Head of the ECO Cultural Institute Sarvar Bakhti
Arts & Culture Desk
Nezami Ganjavi is the connecting point of regional countries and, still, after eight centuries, the renowned Persian poet’s works and thoughts are the practice of lovers of the harmonious word, said the head of the ECO Cultural Institute (ECI), Sarvar Bakhti.
Bakhti made the remarks at a virtual conference held to honor the 12th-century Persian poet.
Organized by the association of cultural monuments and honors, and in cooperation with the Iranian Embassy in Tajikistan, the pre-conference on Nezami Ganjavi was held virtually, according to Mehr News Agency.
During the event, cultural figures from two countries delivered speeches describing the great poet.
Meanwhile, the Iranian Ministry of Culture and Islamic Guidance plans to commemorate Nezami in a weeklong program beginning on March 12, which is celebrated in the country as Nezami Ganjavi Day.
The Iranian National Commission for UNESCO has also launched an international prize to celebrate studies from across the world on the Persian poet Nemazi Ganjavi.
Iran will hold the first round of the award to be attended by experts in the field of culture, art, and literature.
The first edition of the prize will be presented on Nezami Day.
According to the secretary of the first round of the award, Abdolmehdi Mostakin, the award has been scheduled in seven fields: Literature, research works on Nezami, calligraphy, painting, performing arts, popular culture, and music.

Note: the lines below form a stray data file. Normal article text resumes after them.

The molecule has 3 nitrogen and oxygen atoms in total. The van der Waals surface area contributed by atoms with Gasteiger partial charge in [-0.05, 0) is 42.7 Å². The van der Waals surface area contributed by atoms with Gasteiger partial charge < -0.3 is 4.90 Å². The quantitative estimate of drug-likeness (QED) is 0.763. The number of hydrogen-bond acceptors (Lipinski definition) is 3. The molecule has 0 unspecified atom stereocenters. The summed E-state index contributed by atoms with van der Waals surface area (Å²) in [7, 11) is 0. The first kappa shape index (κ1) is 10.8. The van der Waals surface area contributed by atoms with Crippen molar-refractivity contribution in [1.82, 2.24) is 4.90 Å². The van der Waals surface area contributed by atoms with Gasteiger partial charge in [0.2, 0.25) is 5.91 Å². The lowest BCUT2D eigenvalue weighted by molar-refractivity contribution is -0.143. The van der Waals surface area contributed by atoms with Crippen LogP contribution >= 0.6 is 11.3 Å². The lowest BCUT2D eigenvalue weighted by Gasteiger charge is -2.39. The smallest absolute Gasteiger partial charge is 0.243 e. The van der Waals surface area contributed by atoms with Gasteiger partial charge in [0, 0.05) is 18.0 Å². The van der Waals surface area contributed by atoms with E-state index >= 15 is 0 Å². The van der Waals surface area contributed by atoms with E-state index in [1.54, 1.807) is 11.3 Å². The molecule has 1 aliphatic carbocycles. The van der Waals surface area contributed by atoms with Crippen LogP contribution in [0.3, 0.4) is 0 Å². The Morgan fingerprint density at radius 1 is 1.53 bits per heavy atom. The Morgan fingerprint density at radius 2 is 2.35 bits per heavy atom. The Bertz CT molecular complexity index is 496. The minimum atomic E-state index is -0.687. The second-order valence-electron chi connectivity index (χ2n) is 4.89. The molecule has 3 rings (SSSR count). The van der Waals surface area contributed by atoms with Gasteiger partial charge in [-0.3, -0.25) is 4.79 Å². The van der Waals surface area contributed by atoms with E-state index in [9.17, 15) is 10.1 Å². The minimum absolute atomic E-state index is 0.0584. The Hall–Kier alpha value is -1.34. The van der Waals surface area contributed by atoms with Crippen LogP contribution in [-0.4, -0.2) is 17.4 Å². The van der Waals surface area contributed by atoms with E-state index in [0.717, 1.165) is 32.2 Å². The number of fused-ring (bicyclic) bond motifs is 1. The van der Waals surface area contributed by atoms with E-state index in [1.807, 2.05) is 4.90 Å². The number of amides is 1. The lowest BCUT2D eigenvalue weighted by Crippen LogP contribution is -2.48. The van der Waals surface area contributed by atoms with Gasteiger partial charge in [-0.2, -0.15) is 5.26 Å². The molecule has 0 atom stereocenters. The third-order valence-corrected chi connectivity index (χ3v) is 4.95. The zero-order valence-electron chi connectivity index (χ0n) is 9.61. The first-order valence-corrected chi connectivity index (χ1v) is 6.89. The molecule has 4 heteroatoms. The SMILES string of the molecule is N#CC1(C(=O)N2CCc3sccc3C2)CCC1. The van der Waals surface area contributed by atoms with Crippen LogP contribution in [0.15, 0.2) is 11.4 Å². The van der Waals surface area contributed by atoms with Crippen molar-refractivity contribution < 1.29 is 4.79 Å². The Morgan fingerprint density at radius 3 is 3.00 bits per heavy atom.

According to Mostakin, “After the Persian poet Ferdowsi, Nezami’s role in protecting the treasure of the Persian language and literature is well-known. A treasury of words, unique illustrations, a collection of poems and his eternal wisdom, as shown in the ‘Five Treasures’, all of these have protected the linguistic and identity borders of Iranians for centuries”.
Nezami Ganjavi is considered the greatest romantic epic poet in Persian literature, who brought a colloquial and realistic style to the Persian epic. His heritage is also widely appreciated and shared by Afghanistan, the Republic of Azerbaijan, and Tajikistan.
He is mostly known for ‘Khamseh’, the two copies of which that are kept in Iran were inscribed on UNESCO’s Memory of the World Register List in 2011.
“Khamseh” is a pentalogy of poems written in masnavi verse form (rhymed couplets) and totals 30,000 couplets.
These five poems include the didactic work Makhzan-ol-Asrar (The Treasury of Mysteries); the three traditional love stories of ‘Khosro and Shirin’, ‘Leili and Majnun’, and ‘Haft Paykar’; and the ‘Eskandar-nameh’, which records the adventures of Alexander the Great.
There are various copies of ‘Khamseh’ in Iranian libraries, but the two versions kept at the Central Library of Tehran University and the library of Shahid Motahhari School and Mosque in Tehran are registered by UNESCO.
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